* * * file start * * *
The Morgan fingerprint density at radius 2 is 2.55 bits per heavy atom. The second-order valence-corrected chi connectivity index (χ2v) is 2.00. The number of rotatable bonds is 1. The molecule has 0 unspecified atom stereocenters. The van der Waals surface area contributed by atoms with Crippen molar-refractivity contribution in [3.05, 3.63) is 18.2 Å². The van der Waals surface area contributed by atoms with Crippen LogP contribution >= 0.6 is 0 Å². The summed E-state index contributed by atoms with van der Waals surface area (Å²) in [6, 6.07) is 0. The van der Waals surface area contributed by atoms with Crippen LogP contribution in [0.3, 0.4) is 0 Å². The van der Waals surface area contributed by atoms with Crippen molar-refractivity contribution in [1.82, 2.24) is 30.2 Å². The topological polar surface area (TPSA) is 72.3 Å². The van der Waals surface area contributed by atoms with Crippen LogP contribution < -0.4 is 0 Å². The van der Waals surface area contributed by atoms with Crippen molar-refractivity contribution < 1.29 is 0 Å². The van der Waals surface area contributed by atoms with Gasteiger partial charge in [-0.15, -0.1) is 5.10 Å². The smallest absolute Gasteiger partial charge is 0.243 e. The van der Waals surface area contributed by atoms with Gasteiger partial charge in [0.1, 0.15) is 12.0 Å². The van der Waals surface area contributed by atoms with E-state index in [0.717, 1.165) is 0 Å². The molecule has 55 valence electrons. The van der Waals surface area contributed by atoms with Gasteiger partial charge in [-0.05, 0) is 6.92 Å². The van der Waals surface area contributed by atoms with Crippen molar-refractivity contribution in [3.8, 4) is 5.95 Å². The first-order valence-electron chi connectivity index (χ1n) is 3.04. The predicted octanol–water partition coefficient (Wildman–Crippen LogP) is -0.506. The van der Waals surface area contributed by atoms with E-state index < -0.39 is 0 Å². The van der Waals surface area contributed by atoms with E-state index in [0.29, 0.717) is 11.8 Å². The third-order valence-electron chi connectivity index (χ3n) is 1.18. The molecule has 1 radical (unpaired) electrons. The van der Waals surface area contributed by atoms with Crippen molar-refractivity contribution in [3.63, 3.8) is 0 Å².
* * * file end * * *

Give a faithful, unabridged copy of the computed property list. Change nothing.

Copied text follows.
The Morgan fingerprint density at radius 2 is 2.55 bits per heavy atom. The second-order valence-corrected chi connectivity index (χ2v) is 2.00. The number of rotatable bonds is 1. The molecule has 0 unspecified atom stereocenters. The van der Waals surface area contributed by atoms with Crippen molar-refractivity contribution in [3.05, 3.63) is 18.2 Å². The van der Waals surface area contributed by atoms with Crippen LogP contribution >= 0.6 is 0 Å². The summed E-state index contributed by atoms with van der Waals surface area (Å²) in [6, 6.07) is 0. The van der Waals surface area contributed by atoms with Crippen LogP contribution in [0.3, 0.4) is 0 Å². The van der Waals surface area contributed by atoms with Crippen molar-refractivity contribution in [1.82, 2.24) is 30.2 Å². The topological polar surface area (TPSA) is 72.3 Å². The van der Waals surface area contributed by atoms with Crippen LogP contribution < -0.4 is 0 Å². The van der Waals surface area contributed by atoms with Crippen molar-refractivity contribution < 1.29 is 0 Å². The van der Waals surface area contributed by atoms with Gasteiger partial charge in [-0.15, -0.1) is 5.10 Å². The smallest absolute Gasteiger partial charge is 0.243 e. The van der Waals surface area contributed by atoms with Gasteiger partial charge in [0.1, 0.15) is 12.0 Å². The van der Waals surface area contributed by atoms with E-state index in [0.717, 1.165) is 0 Å². The molecule has 55 valence electrons. The van der Waals surface area contributed by atoms with Gasteiger partial charge in [-0.05, 0) is 6.92 Å². The van der Waals surface area contributed by atoms with Crippen molar-refractivity contribution in [3.8, 4) is 5.95 Å². The first-order valence-electron chi connectivity index (χ1n) is 3.04. The predicted octanol–water partition coefficient (Wildman–Crippen LogP) is -0.506. The van der Waals surface area contributed by atoms with E-state index < -0.39 is 0 Å². The van der Waals surface area contributed by atoms with E-state index in [0.29, 0.717) is 11.8 Å². The third-order valence-electron chi connectivity index (χ3n) is 1.18. The molecule has 1 radical (unpaired) electrons. The van der Waals surface area contributed by atoms with Crippen molar-refractivity contribution in [3.63, 3.8) is 0 Å².